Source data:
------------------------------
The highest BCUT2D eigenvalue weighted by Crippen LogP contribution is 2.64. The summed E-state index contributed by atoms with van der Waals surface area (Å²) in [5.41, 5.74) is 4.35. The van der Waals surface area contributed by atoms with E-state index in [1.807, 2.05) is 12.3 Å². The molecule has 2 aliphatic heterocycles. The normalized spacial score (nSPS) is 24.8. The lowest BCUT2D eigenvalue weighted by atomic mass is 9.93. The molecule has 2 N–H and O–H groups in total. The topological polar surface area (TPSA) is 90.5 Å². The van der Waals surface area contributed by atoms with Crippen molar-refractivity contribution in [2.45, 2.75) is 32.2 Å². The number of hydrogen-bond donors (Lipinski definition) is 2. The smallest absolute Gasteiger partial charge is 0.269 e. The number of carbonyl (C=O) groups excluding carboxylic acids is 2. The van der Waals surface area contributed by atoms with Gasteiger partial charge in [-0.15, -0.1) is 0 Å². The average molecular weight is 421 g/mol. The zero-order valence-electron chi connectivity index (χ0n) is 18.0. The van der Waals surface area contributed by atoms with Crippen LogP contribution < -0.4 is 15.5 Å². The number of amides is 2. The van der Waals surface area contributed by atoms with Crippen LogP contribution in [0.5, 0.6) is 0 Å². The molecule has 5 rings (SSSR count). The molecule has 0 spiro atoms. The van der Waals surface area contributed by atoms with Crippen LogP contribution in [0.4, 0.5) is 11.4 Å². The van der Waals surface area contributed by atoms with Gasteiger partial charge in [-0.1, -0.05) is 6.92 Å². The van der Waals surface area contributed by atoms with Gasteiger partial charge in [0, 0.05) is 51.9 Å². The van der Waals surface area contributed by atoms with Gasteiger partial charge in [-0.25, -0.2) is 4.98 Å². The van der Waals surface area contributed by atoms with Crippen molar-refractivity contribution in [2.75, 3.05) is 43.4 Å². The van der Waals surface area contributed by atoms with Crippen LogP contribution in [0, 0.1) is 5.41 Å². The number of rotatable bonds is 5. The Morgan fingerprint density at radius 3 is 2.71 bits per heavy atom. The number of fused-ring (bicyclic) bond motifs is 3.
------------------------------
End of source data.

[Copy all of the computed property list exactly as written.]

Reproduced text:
The highest BCUT2D eigenvalue weighted by Crippen LogP contribution is 2.64. The summed E-state index contributed by atoms with van der Waals surface area (Å²) in [5.41, 5.74) is 4.35. The van der Waals surface area contributed by atoms with E-state index in [1.807, 2.05) is 12.3 Å². The molecule has 2 aliphatic heterocycles. The normalized spacial score (nSPS) is 24.8. The lowest BCUT2D eigenvalue weighted by atomic mass is 9.93. The molecule has 2 N–H and O–H groups in total. The topological polar surface area (TPSA) is 90.5 Å². The van der Waals surface area contributed by atoms with Crippen molar-refractivity contribution in [2.45, 2.75) is 32.2 Å². The number of hydrogen-bond donors (Lipinski definition) is 2. The smallest absolute Gasteiger partial charge is 0.269 e. The number of carbonyl (C=O) groups excluding carboxylic acids is 2. The van der Waals surface area contributed by atoms with Gasteiger partial charge in [-0.15, -0.1) is 0 Å². The average molecular weight is 421 g/mol. The zero-order valence-electron chi connectivity index (χ0n) is 18.0. The van der Waals surface area contributed by atoms with Crippen LogP contribution < -0.4 is 15.5 Å². The number of amides is 2. The van der Waals surface area contributed by atoms with Crippen LogP contribution in [0.5, 0.6) is 0 Å². The molecule has 5 rings (SSSR count). The molecule has 0 spiro atoms. The van der Waals surface area contributed by atoms with Crippen LogP contribution in [0.4, 0.5) is 11.4 Å². The van der Waals surface area contributed by atoms with Gasteiger partial charge in [-0.1, -0.05) is 6.92 Å². The van der Waals surface area contributed by atoms with Gasteiger partial charge in [0, 0.05) is 51.9 Å². The van der Waals surface area contributed by atoms with Gasteiger partial charge in [-0.25, -0.2) is 4.98 Å². The van der Waals surface area contributed by atoms with Crippen molar-refractivity contribution in [2.75, 3.05) is 43.4 Å². The van der Waals surface area contributed by atoms with Crippen LogP contribution in [0, 0.1) is 5.41 Å². The number of rotatable bonds is 5. The Morgan fingerprint density at radius 3 is 2.71 bits per heavy atom. The number of fused-ring (bicyclic) bond motifs is 3.